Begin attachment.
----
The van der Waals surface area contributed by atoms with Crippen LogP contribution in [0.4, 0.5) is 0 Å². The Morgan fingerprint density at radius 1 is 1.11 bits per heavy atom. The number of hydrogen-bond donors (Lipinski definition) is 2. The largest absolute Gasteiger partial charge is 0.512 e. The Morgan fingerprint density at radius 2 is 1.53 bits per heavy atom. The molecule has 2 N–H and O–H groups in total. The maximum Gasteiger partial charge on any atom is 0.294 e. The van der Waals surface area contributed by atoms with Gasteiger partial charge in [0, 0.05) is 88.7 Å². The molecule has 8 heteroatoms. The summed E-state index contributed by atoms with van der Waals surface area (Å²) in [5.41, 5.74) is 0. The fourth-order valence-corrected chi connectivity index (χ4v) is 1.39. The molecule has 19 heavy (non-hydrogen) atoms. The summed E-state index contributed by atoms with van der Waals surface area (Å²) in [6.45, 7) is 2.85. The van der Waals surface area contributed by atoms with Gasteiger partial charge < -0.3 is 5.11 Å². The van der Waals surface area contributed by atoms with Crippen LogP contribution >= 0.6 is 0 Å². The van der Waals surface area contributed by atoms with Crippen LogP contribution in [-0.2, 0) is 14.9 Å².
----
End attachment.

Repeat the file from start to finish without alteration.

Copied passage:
The van der Waals surface area contributed by atoms with Crippen LogP contribution in [0.4, 0.5) is 0 Å². The Morgan fingerprint density at radius 1 is 1.11 bits per heavy atom. The number of hydrogen-bond donors (Lipinski definition) is 2. The largest absolute Gasteiger partial charge is 0.512 e. The Morgan fingerprint density at radius 2 is 1.53 bits per heavy atom. The molecule has 2 N–H and O–H groups in total. The maximum Gasteiger partial charge on any atom is 0.294 e. The van der Waals surface area contributed by atoms with Gasteiger partial charge in [0, 0.05) is 88.7 Å². The molecule has 8 heteroatoms. The summed E-state index contributed by atoms with van der Waals surface area (Å²) in [5.41, 5.74) is 0. The fourth-order valence-corrected chi connectivity index (χ4v) is 1.39. The molecule has 19 heavy (non-hydrogen) atoms. The summed E-state index contributed by atoms with van der Waals surface area (Å²) in [6.45, 7) is 2.85. The van der Waals surface area contributed by atoms with Gasteiger partial charge < -0.3 is 5.11 Å². The van der Waals surface area contributed by atoms with Crippen LogP contribution >= 0.6 is 0 Å². The van der Waals surface area contributed by atoms with Crippen LogP contribution in [-0.2, 0) is 14.9 Å².